Agar-degrading bacteria isolated from Antarctic macroalgae
- 368 Downloads
This study describes the taxonomic diversity of pigmented, agar-degrading bacteria isolated from the surface of macroalgae collected in King George Island, Antarctica. A total of 30 pigmented, agarolytic bacteria were isolated from the surface of the Antarctic macroalgae Adenocystis utricularis, Monostroma hariotii, Iridaea cordata, and Pantoneura plocamioides. Based on the 16S rRNA data, the agarolytic isolates were affiliated to the genera Algibacter, Arthrobacter, Brachybacterium, Cellulophaga, Citricoccus, Labedella, Microbacterium, Micrococcus, Salinibacterium, Sanguibacter, and Zobellia. Isolates phylogenetically related to Cellulophaga algicola showed the highest agarase activity in culture supernatants when tested at 4 and 37 °C. This is the first investigation of pigmented agar-degrading bacteria, members of microbial communities associated with Antarctic macroalgae, and the results suggest that they represent a potential source of cold-adapted agarases of possible biotechnological interest.
KeywordsMarine Agar Agarase Activity Colony Morphotypes Pigment Bacterium Antarctic Macroalgae
We thank the INACH staff at Station Prof. Julio Escudero for logistic support. Special thanks to Dr. Iván Gómez and his group (Project Anillo ART1101) for its valuable support during the field work. This study was supported by Grant RT_06-13 from the Instituto Antártico Chileno (INACH).
Compliance with ethical standards
Conflict of interest
The authors declare that they have no conflict of interest.
- Ferrés I, Amarelle V, Noya F, Fabiano E (2015) Identification of Antarctic culturable bacteria able to produce diverse enzymes of potential biotechnological interest. Adv Polar Sci 26:71–79Google Scholar
- Lavin P, Gallardo-Cerda J, Torres-Diaz C, Asencio G, Gonzalez M (2013) Antarctic strain of Bacillus sp. with extracellular agarolitic and alginate-lyase activities. Gayana 77:75–82Google Scholar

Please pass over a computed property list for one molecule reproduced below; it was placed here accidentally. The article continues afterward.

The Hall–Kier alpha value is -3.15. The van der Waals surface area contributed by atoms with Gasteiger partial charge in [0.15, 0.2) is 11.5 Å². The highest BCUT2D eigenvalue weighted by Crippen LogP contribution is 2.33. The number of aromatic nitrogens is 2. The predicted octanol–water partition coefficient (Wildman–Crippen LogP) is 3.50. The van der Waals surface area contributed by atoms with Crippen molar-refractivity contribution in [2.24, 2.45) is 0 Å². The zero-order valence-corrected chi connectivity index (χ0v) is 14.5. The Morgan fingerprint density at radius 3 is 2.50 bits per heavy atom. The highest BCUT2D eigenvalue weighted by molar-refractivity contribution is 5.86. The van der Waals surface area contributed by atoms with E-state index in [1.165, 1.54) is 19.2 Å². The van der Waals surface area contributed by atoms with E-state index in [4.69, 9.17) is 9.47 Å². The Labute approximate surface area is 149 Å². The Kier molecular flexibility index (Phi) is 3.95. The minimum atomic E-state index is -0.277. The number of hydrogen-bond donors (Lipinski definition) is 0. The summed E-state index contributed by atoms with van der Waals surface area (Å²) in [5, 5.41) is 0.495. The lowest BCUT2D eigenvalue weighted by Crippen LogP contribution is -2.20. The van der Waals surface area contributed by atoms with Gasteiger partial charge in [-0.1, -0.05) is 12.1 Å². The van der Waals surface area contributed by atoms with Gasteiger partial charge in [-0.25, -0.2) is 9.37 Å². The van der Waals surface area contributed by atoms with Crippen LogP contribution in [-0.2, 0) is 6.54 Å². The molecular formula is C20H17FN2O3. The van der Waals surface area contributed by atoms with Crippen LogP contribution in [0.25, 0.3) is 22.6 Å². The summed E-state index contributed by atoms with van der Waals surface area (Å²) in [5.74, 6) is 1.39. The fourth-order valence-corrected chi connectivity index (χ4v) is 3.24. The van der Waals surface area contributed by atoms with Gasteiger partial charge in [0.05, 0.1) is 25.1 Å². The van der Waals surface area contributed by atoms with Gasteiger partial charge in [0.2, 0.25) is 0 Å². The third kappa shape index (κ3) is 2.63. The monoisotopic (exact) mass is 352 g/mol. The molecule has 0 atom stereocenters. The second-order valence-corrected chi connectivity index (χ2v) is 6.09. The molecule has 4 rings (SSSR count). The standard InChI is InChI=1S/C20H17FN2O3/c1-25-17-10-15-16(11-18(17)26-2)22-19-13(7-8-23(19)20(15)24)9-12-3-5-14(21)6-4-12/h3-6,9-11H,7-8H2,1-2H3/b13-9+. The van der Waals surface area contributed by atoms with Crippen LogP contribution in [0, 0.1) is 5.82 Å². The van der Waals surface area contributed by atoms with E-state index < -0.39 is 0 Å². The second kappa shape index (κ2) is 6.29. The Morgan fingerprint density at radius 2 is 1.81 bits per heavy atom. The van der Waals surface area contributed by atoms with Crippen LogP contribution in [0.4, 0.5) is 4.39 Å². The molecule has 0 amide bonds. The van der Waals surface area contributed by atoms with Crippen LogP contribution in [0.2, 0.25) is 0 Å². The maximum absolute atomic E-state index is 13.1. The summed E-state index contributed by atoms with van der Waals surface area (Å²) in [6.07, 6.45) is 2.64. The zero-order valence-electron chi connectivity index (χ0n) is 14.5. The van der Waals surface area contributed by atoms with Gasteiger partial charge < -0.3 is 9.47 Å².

- McBride MJ (2014) The family Flavobacteriaceae. In: Rosenberg E et al (eds) The prokaryotes. Springer-Verlag, Berlin, pp 643–676Google Scholar
- Michel G, Czjzek M, Trincone A (2013) Polysaccharide-degrading enzymes from marine bacteria. In: Trincone A (ed) Marine Enzymes for Biocatalysis: Sources, Biocatalytic Characteristics and Bioprocesses of Marine Enzymes. Woodhead Publishing, pp 429–464Google Scholar
- Nedashkovskaya OI, Suzuki M, Vancanneyt M, Cleenwerck I, Lysenko AM, Mikhailov VV, Swings J (2004b) Zobellia amurskyensis sp. nov., Zobellia laminariae sp. nov. and Zobellia russellii sp. nov., novel marine bacteria of the family Flavobacteriaceae. Int J Syst Evol Micr 54:1643–1648CrossRefGoogle Scholar
- Ramírez ME (2010) Flora marina bentónica de la región austral de Sudamérica y la Antártica. An Inst Patagonia 38:57–71Google Scholar
- Reddy PVV, Rao SSSN, Pratibha MS, Sailaja B, Kavya B, Manorama RR, Singh SM, Srinivas TNR, Shivaji S (2009) Bacterial diversity and bioprospecting for cold-active enzymes from culturable bacteria associated with sediment from a melt water stream of Midtre lo enbreen glacier, an Arctic glacier. Res Microbiol 160:538–546CrossRefGoogle Scholar
- Srinivas TNR, Rao SSSN, Reddy PVV, Pratibha MS, Sailaja B, Kavya B, Kishore KH, Begum Z, Singh SM, Shivaji S (2009) Bacterial diversity and bioprospecting for cold-active lipases, amylases and proteases, from culturable bacteria of Kongsfjorden and Ny-Ålesund, Svalbard, Arctic. Curr Microbiol 59:537–547CrossRefPubMedGoogle Scholar
- Tropeano M, Vazquez S, Coria S, Turjanski A, Cicero D, Bercovich A, Mac Cormack W (2013) Extracellular hydrolytic enzyme production by proteolytic bacteria from the Antarctic. Pol Polar Res 34:253–267Google Scholar